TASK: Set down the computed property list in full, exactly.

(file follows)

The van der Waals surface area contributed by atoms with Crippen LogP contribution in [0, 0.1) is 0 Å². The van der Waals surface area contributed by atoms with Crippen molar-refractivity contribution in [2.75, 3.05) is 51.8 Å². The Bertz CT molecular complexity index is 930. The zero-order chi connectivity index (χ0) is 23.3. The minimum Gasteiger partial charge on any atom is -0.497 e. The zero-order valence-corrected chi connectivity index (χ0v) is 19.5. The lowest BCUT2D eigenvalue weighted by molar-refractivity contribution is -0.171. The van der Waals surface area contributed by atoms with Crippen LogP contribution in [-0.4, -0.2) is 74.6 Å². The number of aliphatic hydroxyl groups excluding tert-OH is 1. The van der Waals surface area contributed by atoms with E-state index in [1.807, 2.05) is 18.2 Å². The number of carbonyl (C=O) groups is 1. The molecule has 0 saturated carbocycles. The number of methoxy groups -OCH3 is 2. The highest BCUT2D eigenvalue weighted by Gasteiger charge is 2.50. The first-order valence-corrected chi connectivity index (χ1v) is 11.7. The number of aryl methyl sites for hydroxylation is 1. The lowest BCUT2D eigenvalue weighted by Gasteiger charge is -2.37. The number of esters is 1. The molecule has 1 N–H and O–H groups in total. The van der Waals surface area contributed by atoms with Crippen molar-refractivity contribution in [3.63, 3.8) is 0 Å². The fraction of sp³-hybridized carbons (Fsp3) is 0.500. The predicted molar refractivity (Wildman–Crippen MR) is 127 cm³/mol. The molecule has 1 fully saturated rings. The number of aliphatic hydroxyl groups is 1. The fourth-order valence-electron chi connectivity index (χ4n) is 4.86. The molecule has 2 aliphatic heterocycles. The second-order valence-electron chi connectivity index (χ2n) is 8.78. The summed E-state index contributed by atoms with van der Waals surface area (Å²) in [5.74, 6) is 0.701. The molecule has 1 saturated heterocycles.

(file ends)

The van der Waals surface area contributed by atoms with Crippen LogP contribution in [0, 0.1) is 0 Å². The van der Waals surface area contributed by atoms with Crippen molar-refractivity contribution in [2.75, 3.05) is 51.8 Å². The Bertz CT molecular complexity index is 930. The zero-order chi connectivity index (χ0) is 23.3. The minimum Gasteiger partial charge on any atom is -0.497 e. The zero-order valence-corrected chi connectivity index (χ0v) is 19.5. The lowest BCUT2D eigenvalue weighted by molar-refractivity contribution is -0.171. The van der Waals surface area contributed by atoms with Crippen LogP contribution in [-0.4, -0.2) is 74.6 Å². The number of aliphatic hydroxyl groups excluding tert-OH is 1. The van der Waals surface area contributed by atoms with E-state index in [1.807, 2.05) is 18.2 Å². The number of carbonyl (C=O) groups is 1. The molecule has 0 saturated carbocycles. The number of methoxy groups -OCH3 is 2. The highest BCUT2D eigenvalue weighted by Gasteiger charge is 2.50. The first-order valence-corrected chi connectivity index (χ1v) is 11.7. The number of aryl methyl sites for hydroxylation is 1. The lowest BCUT2D eigenvalue weighted by Gasteiger charge is -2.37. The number of esters is 1. The molecule has 1 N–H and O–H groups in total. The van der Waals surface area contributed by atoms with Crippen molar-refractivity contribution in [3.63, 3.8) is 0 Å². The fraction of sp³-hybridized carbons (Fsp3) is 0.500. The predicted molar refractivity (Wildman–Crippen MR) is 127 cm³/mol. The molecule has 1 fully saturated rings. The number of aliphatic hydroxyl groups is 1. The fourth-order valence-electron chi connectivity index (χ4n) is 4.86. The molecule has 2 aliphatic heterocycles. The second-order valence-electron chi connectivity index (χ2n) is 8.78. The summed E-state index contributed by atoms with van der Waals surface area (Å²) in [5.74, 6) is 0.701. The molecule has 1 saturated heterocycles.